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National Opinion Centre

Would it be a Blue Wave?  A Red wall?  Ultimately it all became a dog’s breakfast.  There was a little something in it for everybody.  The Democrats got the House, while the Republications strengthened their hold on the Senate.  But we’ll soon discover that there was also a whole lot of nothing for everybody as well.

Regardless of one’s political or ideological persuasion, the promise of two more years of pitched partisan battles means that little will get accomplished.  It will be spell-binding theatre, the stuff that drives political junkies into deeper addictions and keeps media ratings dangling from the stratosphere.  But it will be awful – plain awful for those seeking a new day for democracy itself.  Fewer things are worse that watching a democratic estate destroy itself through pettiness, meanness and a ferocious dependence upon money.

It was encouraging to watch the massive voter turnout throughout the day of the campaign, but it was also dispiriting because it spoke to the deep divisions within the American estate.  Both sides were pumped.  Both sides showed up.  And now, more than ever, both sides are at war – a conflict that will endure for years to come.

While the two sides remain laser focused on the other, the real enemies of American democracy will have their way.  We know of the environmental catastrophe that is coming and that it threatens the planet, not just Washington, but it plays no part in Congress.  And moderate Republicans, where are they?  Most have hung up their jerseys rather than take part in becoming the party of only one man who has rebranded an entire party with small mindedness.

And then there is the deep and abiding social costs of the caustic infatuations Democrats and Republicans have for one another.  In the last few days of the campaign, when Republicans trumpeted the booming economy, the Opportunity Index was published, saying that 62% of America’s jobs don’t pay enough to support middle-class families.  Yes, the jobless rates are down, but the jobs that remain pay increasingly less.  It is the creeping problem of hidden poverty in America and neither party addressed it.

The study researched 204 metropolitan regions across America, so it wasn’t some little pet project.  ‘We were shocked to find out it’s only 38 percent of people who get the middle-class life or better,’ said Ryan Bhandari, one of the researchers.  A disproportionate amount of the wealth presently generated in America is bypassing the very people and their families who built the great middle-class America that once was.  Now, they struggle to survive and they only remain important for their votes.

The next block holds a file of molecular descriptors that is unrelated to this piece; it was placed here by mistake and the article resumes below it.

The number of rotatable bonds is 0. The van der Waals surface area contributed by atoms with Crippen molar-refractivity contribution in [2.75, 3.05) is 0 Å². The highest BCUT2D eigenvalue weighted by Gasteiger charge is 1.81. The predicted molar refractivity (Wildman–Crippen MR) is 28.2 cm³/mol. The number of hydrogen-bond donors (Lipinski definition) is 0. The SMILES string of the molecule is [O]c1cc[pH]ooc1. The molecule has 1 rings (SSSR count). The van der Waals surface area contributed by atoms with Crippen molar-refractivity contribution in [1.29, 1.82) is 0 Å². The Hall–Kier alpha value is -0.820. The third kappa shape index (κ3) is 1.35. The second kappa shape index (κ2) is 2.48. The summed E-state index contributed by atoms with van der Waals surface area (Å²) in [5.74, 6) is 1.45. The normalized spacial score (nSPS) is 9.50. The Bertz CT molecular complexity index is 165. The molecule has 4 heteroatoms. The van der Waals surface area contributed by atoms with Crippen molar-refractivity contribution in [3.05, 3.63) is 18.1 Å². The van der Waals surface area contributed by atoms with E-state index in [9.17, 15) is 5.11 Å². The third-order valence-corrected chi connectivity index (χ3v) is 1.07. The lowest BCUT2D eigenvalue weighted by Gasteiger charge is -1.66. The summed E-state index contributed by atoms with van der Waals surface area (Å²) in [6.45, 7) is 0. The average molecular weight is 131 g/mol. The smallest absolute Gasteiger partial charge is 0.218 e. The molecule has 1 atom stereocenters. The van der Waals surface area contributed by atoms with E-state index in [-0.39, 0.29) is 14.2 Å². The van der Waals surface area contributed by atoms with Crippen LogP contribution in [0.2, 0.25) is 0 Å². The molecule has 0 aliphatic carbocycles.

Racism, hatred, poverty, inequality of both the economic and gender kind, a severe decay of the nation’s infrastructure backbone, foreign enemies, and massive deficits – these work away beneath the surface while both sides say they can make America great.   The United States is a remarkable, dynamic and privileged nation, but true greatness only comes from a great people, and right now they’re divided more than ever.

To be sure, there were moments of hope and welcome breakthroughs.  A record number of women elected to the House of Representatives, two of them Muslim, two indigenous – both historic firsts –  the youngest congresswoman ever (29 years of age), breakthroughs at state levels and the aforementioned high voter turnouts – these turned rabid political moments into human ones.  But one is left with the sense that the game of revenge politics is more alive than ever and now both Democrats (House) and Republicans (Senate) have the power to enact it.

Donald Trump indicated yesterday that he will be a wounded president following these mid-terms.  The problem is that America is wounded and hurting at so many levels that have been ignored by either party.  The pain isn’t going away, but, like House seats, will merely get shuffled around in a tribute to political process.

It’s odd and tragic that a Washington that spends so much time and energies on politics cares so little about it.  Power is its aim.  Politics was historically to be about the humanizing of that power, the sharing of its might with communities across the country and occasionally around the world.  But the millions watching the melodrama unfold relentlessly aren’t really central to the theme anymore.  What truly matters is the game of corrosive power and nothing about this election will change that until emerging grassroots movements infuse both parties.

Glen Pearson was a career professional firefighter and is a former Member of Parliament from southwestern Ontario.  He and his wife adopted three children from South Sudan and reside in London, Ontario.  He has been the co-director of the London Food Bank for 32 years.  He writes regularly for the London Free Press and also shares his views on a blog entitled “The Parallel Parliament“.   Follow him on twitter @GlenPearson.
The views, opinions and analyses expressed in the articles on National Newswatch are those of the contributor(s) and do not necessarily reflect the views or opinions of the publishers.
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